Artist Interview: Flo Lee

Artist Interview: Flo Lee

Posted by Cass Art on 5th Mar 2021

In a short space of time Flo Lee has had great success in her art career. She has been featured in print and online publications, held small solo exhibitions, collaborated with interiors enthusiasts and more recently secured a relationship with a London, (Notting Hill) based Gallery that will be selling her work. We were delighted to speak to Flo about her practice, her amazing #100headchallenge and what makes a good portrait.

Hi Flo, thanks so much for taking the time to speak to us, firstly could you tell us a bit about your journey as an artist?

Thank you for speaking with me. My Artistic journey has been a bit stop/start really. I studied Art at A -Level, then completed my Foundation degree, then finally studied for a HND in Fine Art. That was where my venture into art ended for around 13 years. I left College not really knowing how to pursue a creative career and ended up working in Recruitment for 13 years. I would still paint from time to time but really not that often. In November 2017, encouraged by my family I took part in an “Art Trail” in Bristol- where you essentially display your artwork in your home and people can come and visit and buy your work. This was the first thing that really got me creating again. Then in February 2018, myself along with all of colleagues, got made redundant from my job of 13 years. Once again encouraged by my family, I decided to try and pursue a career as an Artist.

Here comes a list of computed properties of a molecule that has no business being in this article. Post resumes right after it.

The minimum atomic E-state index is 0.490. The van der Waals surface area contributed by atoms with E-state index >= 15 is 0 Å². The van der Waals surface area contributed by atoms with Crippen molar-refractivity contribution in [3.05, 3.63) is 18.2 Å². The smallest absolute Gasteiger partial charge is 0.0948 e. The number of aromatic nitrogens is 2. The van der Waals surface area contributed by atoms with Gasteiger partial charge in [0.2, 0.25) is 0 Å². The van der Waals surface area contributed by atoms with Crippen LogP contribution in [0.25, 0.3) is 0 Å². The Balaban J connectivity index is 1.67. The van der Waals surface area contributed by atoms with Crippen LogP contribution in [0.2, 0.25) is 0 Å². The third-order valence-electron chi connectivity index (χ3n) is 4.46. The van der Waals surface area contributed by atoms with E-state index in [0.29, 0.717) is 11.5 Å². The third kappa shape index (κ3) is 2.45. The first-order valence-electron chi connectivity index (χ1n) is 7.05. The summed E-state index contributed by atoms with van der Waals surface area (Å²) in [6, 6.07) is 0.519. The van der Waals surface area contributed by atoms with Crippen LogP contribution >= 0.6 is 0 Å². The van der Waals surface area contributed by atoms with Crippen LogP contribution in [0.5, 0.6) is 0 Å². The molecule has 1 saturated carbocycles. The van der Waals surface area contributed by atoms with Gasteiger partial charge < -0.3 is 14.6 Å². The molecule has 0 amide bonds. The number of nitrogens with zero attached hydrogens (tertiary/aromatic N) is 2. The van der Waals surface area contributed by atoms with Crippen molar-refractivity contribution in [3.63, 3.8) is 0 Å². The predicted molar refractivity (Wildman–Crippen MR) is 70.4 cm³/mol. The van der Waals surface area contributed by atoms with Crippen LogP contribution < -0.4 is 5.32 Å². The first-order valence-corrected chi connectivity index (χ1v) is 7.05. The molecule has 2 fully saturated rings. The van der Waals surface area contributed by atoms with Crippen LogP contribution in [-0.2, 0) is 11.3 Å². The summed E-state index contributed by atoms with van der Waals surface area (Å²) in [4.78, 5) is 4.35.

What was initially that drew you to portraiture?

When I started painting again, I tried not to overthink what I was painting, but at that time I certainly didn’t think I would fall in love with portraiture. The year I was made redundant, I had actually challenged myself to draw or paint a unique piece of Artwork every single day. It was a great way to try lots of subjects, and techniques without worrying too much about the outcome.

Probably mid-way through 2018 I started to paint portraits/faces, and I initially fell in love with the technical challenge of it. If I painted a face incorrectly, when my intention was to make it accurate, it was obvious. If I painted a recognisable face but it lacked likeness, then this drove me to continue to try and grasp this skill. Then it went deeper, I wanted to convey emotion, age, stories, explore colour. With portraiture the inspiration is literally infinite, and also accessible, as even with no one else to paint, I would always have myself!!


Your work has such a unique individual aesthetic with the space you leave in your work which lets our minds map together what may be perceived as unfinished area. Could you tell us about how you developed this style and also, how you know a piece is finished in your mind?